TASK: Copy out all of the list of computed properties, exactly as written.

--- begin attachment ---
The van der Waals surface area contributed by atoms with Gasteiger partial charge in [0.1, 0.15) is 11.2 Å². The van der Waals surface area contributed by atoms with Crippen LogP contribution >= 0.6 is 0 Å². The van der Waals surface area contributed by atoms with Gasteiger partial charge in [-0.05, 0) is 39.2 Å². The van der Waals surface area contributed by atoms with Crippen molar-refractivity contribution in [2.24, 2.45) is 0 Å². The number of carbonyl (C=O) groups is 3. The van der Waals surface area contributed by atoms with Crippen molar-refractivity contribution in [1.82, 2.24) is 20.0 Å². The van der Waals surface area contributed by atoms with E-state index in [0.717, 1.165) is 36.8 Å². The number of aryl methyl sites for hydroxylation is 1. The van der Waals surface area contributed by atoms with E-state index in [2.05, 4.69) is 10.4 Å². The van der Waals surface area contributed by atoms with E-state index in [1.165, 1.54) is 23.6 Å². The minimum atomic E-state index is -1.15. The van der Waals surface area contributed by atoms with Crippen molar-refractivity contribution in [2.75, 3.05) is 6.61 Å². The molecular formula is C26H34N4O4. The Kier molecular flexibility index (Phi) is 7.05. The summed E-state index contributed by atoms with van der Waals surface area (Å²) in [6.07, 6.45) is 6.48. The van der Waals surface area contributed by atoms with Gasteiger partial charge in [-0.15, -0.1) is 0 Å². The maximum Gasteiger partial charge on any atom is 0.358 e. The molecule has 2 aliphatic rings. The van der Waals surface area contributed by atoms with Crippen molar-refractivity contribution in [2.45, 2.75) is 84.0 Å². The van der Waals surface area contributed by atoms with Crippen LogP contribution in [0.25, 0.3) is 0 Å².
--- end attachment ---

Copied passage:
The van der Waals surface area contributed by atoms with Gasteiger partial charge in [0.1, 0.15) is 11.2 Å². The van der Waals surface area contributed by atoms with Crippen LogP contribution >= 0.6 is 0 Å². The van der Waals surface area contributed by atoms with Gasteiger partial charge in [-0.05, 0) is 39.2 Å². The van der Waals surface area contributed by atoms with Crippen molar-refractivity contribution in [2.24, 2.45) is 0 Å². The number of carbonyl (C=O) groups is 3. The van der Waals surface area contributed by atoms with Crippen molar-refractivity contribution in [1.82, 2.24) is 20.0 Å². The van der Waals surface area contributed by atoms with E-state index in [0.717, 1.165) is 36.8 Å². The number of aryl methyl sites for hydroxylation is 1. The van der Waals surface area contributed by atoms with E-state index in [2.05, 4.69) is 10.4 Å². The van der Waals surface area contributed by atoms with E-state index in [1.165, 1.54) is 23.6 Å². The minimum atomic E-state index is -1.15. The van der Waals surface area contributed by atoms with Crippen molar-refractivity contribution in [2.75, 3.05) is 6.61 Å². The molecular formula is C26H34N4O4. The Kier molecular flexibility index (Phi) is 7.05. The summed E-state index contributed by atoms with van der Waals surface area (Å²) in [6.07, 6.45) is 6.48. The van der Waals surface area contributed by atoms with Gasteiger partial charge in [-0.15, -0.1) is 0 Å². The maximum Gasteiger partial charge on any atom is 0.358 e. The molecule has 2 aliphatic rings. The van der Waals surface area contributed by atoms with Crippen molar-refractivity contribution in [2.45, 2.75) is 84.0 Å². The van der Waals surface area contributed by atoms with Crippen LogP contribution in [0.25, 0.3) is 0 Å².